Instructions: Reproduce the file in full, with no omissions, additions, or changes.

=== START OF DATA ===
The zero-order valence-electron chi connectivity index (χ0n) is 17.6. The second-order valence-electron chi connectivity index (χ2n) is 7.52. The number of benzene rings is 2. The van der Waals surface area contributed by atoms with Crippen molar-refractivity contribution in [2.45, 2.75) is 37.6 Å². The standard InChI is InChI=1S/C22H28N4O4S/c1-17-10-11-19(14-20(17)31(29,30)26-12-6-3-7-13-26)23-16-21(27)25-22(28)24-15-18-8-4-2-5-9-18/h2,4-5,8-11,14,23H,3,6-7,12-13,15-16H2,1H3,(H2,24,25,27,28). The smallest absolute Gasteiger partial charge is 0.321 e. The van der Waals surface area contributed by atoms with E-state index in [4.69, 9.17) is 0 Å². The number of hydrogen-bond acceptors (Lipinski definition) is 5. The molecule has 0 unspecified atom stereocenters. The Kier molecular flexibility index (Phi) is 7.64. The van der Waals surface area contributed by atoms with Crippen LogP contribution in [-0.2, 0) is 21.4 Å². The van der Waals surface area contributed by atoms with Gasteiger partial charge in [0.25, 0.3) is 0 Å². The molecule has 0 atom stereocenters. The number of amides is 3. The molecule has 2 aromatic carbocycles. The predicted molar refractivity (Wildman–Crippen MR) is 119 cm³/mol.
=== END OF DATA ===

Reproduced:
The zero-order valence-electron chi connectivity index (χ0n) is 17.6. The second-order valence-electron chi connectivity index (χ2n) is 7.52. The number of benzene rings is 2. The van der Waals surface area contributed by atoms with Crippen molar-refractivity contribution in [2.45, 2.75) is 37.6 Å². The standard InChI is InChI=1S/C22H28N4O4S/c1-17-10-11-19(14-20(17)31(29,30)26-12-6-3-7-13-26)23-16-21(27)25-22(28)24-15-18-8-4-2-5-9-18/h2,4-5,8-11,14,23H,3,6-7,12-13,15-16H2,1H3,(H2,24,25,27,28). The smallest absolute Gasteiger partial charge is 0.321 e. The van der Waals surface area contributed by atoms with E-state index in [4.69, 9.17) is 0 Å². The number of hydrogen-bond acceptors (Lipinski definition) is 5. The molecule has 0 unspecified atom stereocenters. The Kier molecular flexibility index (Phi) is 7.64. The van der Waals surface area contributed by atoms with Crippen LogP contribution in [-0.2, 0) is 21.4 Å². The van der Waals surface area contributed by atoms with Gasteiger partial charge in [0.25, 0.3) is 0 Å². The molecule has 0 atom stereocenters. The number of amides is 3. The molecule has 2 aromatic carbocycles. The predicted molar refractivity (Wildman–Crippen MR) is 119 cm³/mol.